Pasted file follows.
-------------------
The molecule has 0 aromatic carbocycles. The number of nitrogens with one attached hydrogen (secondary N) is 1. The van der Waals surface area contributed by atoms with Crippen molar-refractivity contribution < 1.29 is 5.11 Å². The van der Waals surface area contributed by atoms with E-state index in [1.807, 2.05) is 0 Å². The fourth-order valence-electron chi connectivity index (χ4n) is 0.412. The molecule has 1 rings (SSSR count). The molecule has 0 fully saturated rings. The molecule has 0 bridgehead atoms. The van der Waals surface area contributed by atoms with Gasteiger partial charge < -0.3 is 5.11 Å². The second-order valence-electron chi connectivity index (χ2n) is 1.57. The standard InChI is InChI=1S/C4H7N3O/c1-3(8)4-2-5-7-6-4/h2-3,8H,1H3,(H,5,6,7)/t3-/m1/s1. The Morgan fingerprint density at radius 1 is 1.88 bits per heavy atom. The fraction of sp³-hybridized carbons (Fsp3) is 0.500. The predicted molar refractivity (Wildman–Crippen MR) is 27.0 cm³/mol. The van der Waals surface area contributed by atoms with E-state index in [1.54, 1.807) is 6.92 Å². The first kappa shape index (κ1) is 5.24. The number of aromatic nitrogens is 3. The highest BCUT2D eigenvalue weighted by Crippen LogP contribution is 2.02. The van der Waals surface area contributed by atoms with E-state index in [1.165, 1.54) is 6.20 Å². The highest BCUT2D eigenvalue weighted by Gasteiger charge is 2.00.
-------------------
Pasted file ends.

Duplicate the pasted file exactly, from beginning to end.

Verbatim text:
The molecule has 0 aromatic carbocycles. The number of nitrogens with one attached hydrogen (secondary N) is 1. The van der Waals surface area contributed by atoms with Crippen molar-refractivity contribution < 1.29 is 5.11 Å². The van der Waals surface area contributed by atoms with E-state index in [1.807, 2.05) is 0 Å². The fourth-order valence-electron chi connectivity index (χ4n) is 0.412. The molecule has 1 rings (SSSR count). The molecule has 0 fully saturated rings. The molecule has 0 bridgehead atoms. The van der Waals surface area contributed by atoms with Gasteiger partial charge < -0.3 is 5.11 Å². The second-order valence-electron chi connectivity index (χ2n) is 1.57. The standard InChI is InChI=1S/C4H7N3O/c1-3(8)4-2-5-7-6-4/h2-3,8H,1H3,(H,5,6,7)/t3-/m1/s1. The Morgan fingerprint density at radius 1 is 1.88 bits per heavy atom. The fraction of sp³-hybridized carbons (Fsp3) is 0.500. The predicted molar refractivity (Wildman–Crippen MR) is 27.0 cm³/mol. The van der Waals surface area contributed by atoms with E-state index in [1.54, 1.807) is 6.92 Å². The first kappa shape index (κ1) is 5.24. The number of aromatic nitrogens is 3. The highest BCUT2D eigenvalue weighted by Crippen LogP contribution is 2.02. The van der Waals surface area contributed by atoms with E-state index in [1.165, 1.54) is 6.20 Å². The highest BCUT2D eigenvalue weighted by Gasteiger charge is 2.00.